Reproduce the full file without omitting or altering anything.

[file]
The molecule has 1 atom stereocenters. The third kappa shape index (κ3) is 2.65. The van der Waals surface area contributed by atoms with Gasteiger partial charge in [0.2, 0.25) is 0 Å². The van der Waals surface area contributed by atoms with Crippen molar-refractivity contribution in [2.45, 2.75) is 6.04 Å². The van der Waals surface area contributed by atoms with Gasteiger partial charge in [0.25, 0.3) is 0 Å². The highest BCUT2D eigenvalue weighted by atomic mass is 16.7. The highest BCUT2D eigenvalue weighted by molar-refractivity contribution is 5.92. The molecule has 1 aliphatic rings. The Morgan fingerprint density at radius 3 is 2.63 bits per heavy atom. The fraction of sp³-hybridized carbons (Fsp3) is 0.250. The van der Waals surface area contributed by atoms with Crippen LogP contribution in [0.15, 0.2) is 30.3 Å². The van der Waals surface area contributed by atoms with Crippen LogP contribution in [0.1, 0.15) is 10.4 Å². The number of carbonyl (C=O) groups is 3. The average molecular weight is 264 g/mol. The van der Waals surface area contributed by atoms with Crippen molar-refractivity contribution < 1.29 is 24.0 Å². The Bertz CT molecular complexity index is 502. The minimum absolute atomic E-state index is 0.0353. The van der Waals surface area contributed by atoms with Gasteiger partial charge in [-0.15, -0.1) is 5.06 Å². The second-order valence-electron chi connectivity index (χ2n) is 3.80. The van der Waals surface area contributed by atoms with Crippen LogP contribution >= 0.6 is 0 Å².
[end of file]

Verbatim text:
The molecule has 1 atom stereocenters. The third kappa shape index (κ3) is 2.65. The van der Waals surface area contributed by atoms with Gasteiger partial charge in [0.2, 0.25) is 0 Å². The van der Waals surface area contributed by atoms with Crippen molar-refractivity contribution in [2.45, 2.75) is 6.04 Å². The van der Waals surface area contributed by atoms with Gasteiger partial charge in [0.25, 0.3) is 0 Å². The highest BCUT2D eigenvalue weighted by atomic mass is 16.7. The highest BCUT2D eigenvalue weighted by molar-refractivity contribution is 5.92. The molecule has 1 aliphatic rings. The Morgan fingerprint density at radius 3 is 2.63 bits per heavy atom. The fraction of sp³-hybridized carbons (Fsp3) is 0.250. The van der Waals surface area contributed by atoms with Crippen LogP contribution in [0.15, 0.2) is 30.3 Å². The van der Waals surface area contributed by atoms with Crippen LogP contribution in [0.1, 0.15) is 10.4 Å². The number of carbonyl (C=O) groups is 3. The average molecular weight is 264 g/mol. The van der Waals surface area contributed by atoms with Crippen molar-refractivity contribution < 1.29 is 24.0 Å². The Bertz CT molecular complexity index is 502. The minimum absolute atomic E-state index is 0.0353. The van der Waals surface area contributed by atoms with Gasteiger partial charge in [-0.15, -0.1) is 5.06 Å². The second-order valence-electron chi connectivity index (χ2n) is 3.80. The van der Waals surface area contributed by atoms with Crippen LogP contribution >= 0.6 is 0 Å².